PHILADELPHIA — On the brink of a program-shifting upset, Temple instead tossed away the lead.

Blowouts or close calls, the Owls simply can't beat Penn State.

This game was closer than most over the last 70 years, but the Owls collapsed down the stretch. Mike Gerardi threw two interceptions in the fourth quarter, and the Nittany Lions rallied for a 14-10 victory on Saturday at Lincoln Financial Field.

Beating the Nittany Lions would have put the state and the sport on notice that Temple was a team worth following.

"One game doesn't define us one way or the other," Temple coach Steve Addazio said. "That doesn't define our season. We've got our whole conference season to play for."

After missing two field goal attempts, Penn State converted a late fourth down and Michael Zordich made the gamble pay off with a 1-yard run to stretch the Nittany Lions' winning streak against Temple to 29 straight games.

Penn State (2-1) had its field goal unit on the field for the tying attempt.

High above the field in the press box, Joe Paterno ordered a timeout and a change in plans — the Nittany Lions would go for it.

On fourth-and-1 on the 3, Brandon Beachum rushed for 2 clutch yards. Zordich followed with the easy score with 2:42 left and the Nittany Lions led for the first time in the game, giving the thousands of fans who made the trip a reason to roar in celebration.

"Coach (Paterno) makes big money to make those calls. Not me," said defensive coordinator Tom Bradley, who ran the sidelines without Paterno.

Aided by a defensive penalty, the Owls (2-1) drove to the 34 on their final possession. Gerardi was sacked on fourth down to end the drive and the upset bid.

"I really felt like we were going to go down the field and score," Addazio said.

The Owls led for most of the game and gave their intrastate rival one of the biggest scares in this series.

Temple has not defeated Penn State since a 14-0 victory on Oct. 18, 1941. The teams tied 7-7 in 1950.

Watching from the press box because of injuries again, Paterno improved to 28-0 vs. the Owls. But he almost saw a monumental upset a week after Penn State lost at home, 27-11, to Alabama.

The 84-year-old Paterno returned to the field for pregame warmups for the first time this season. He watched from the press box because he wasn't quick enough yet to get out of the way if action barreled his way. He's expected to return to the sideline next week vs. Eastern Michigan.

"I was afraid I'd run out of gas," Paterno said.

The Owls did in front of the third-largest crowd in school history.

Gerardi gave away the lead with the interceptions — Michael Mauti's pick set-up Zordich's score — and the Owls squandered a pair of fantastic chances to stretch the lead in the second half. Temple did not score off cornerback Kee-ayre Griffin's interception that put the ball on the 50, and came up empty after Rod Streater had an open path and blocked a punt that let the Owls start on Penn State's 39.

But in defeat, Temple still opened some eyes.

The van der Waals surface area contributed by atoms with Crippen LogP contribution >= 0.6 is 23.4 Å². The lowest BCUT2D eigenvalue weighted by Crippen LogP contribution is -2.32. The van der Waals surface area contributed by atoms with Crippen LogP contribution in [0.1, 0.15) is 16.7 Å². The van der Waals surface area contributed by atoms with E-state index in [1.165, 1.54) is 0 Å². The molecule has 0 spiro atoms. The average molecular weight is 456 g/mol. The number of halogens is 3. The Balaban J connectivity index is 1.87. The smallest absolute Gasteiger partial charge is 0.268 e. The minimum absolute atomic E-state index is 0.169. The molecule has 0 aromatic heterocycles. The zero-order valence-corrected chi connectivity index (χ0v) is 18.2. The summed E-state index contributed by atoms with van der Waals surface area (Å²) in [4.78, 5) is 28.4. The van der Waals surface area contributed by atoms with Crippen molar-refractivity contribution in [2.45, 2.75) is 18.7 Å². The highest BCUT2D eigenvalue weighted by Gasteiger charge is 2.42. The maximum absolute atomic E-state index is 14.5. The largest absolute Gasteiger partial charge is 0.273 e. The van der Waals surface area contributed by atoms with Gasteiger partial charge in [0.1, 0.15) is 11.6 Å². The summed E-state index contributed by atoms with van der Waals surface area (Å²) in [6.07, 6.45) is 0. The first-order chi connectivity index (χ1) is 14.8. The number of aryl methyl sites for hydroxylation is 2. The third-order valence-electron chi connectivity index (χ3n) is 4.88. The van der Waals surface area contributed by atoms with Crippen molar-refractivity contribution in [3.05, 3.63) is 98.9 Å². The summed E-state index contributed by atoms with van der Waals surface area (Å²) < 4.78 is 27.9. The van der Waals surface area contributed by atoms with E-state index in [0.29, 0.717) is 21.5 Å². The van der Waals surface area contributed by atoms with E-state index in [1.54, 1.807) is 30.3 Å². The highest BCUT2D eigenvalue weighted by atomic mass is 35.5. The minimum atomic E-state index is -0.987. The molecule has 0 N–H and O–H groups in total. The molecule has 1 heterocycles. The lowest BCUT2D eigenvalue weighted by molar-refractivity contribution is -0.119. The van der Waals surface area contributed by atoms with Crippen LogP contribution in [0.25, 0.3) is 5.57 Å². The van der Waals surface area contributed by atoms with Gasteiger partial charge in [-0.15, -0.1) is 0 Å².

"They are on their way, and they are a program to be respected," Penn State running back Silas Redd said. "Up and coming, improved, whatever you want to call them. All I know, is they're going to be trouble for a lot of teams on their schedule."

Penn State last visited South Philadelphia in 2007, and it was then that the blue-and-white faithful overtook the Linc and turned the place into a virtual Penn State home game. Not this year. Temple's improvement in the standings has led to renewed interest in the team. The parking lots were stuffed with Owls fans, who tailgated and belted out the fight song hours before kickoff. Still, the game was well short of a sellout and the white shirts that colored large chunks of the stadium made it look like a signature Happy Valley "Whiteout."

Temple announced a paid total of 57,323 fans.

The Owls opened like a team playing for a BCS bowl berth, pressuring Rob Bolden and rattling ball carriers that set an early tone. It was clear that they wouldn't be pushovers. They got it done on offense early, with Gerardi connecting to Deon Miller for 33 yards that set up Bernard Pierce's 2-yard score and a 7-0 lead.

McGloin replaced Bolden in the second quarter and led the Nittany Lions on a tying scoring drive, capped by Redd's 17-yard scoring run.

Redd ran straight into the Temple red — the end zones were painted red and inscribed with "TEMPLE" on one end and "OWLS" on the other.

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The makeover might not seem like a big deal at most college powerhouses, but Temple had never before used painted end zones at the stadium they share with the Philadelphia Eagles.

Brandon McManus put the Owls, 10-7, ahead with a 40-yard field goal with 37 seconds left in the half.

Penn State's Sam Ficken had his 49-yard tying attempt blocked by Shahid Paulhill as time expired to help the Owls take a lead into halftime — and set the stage for a historic win.

But the Nittany Lions had other ideas.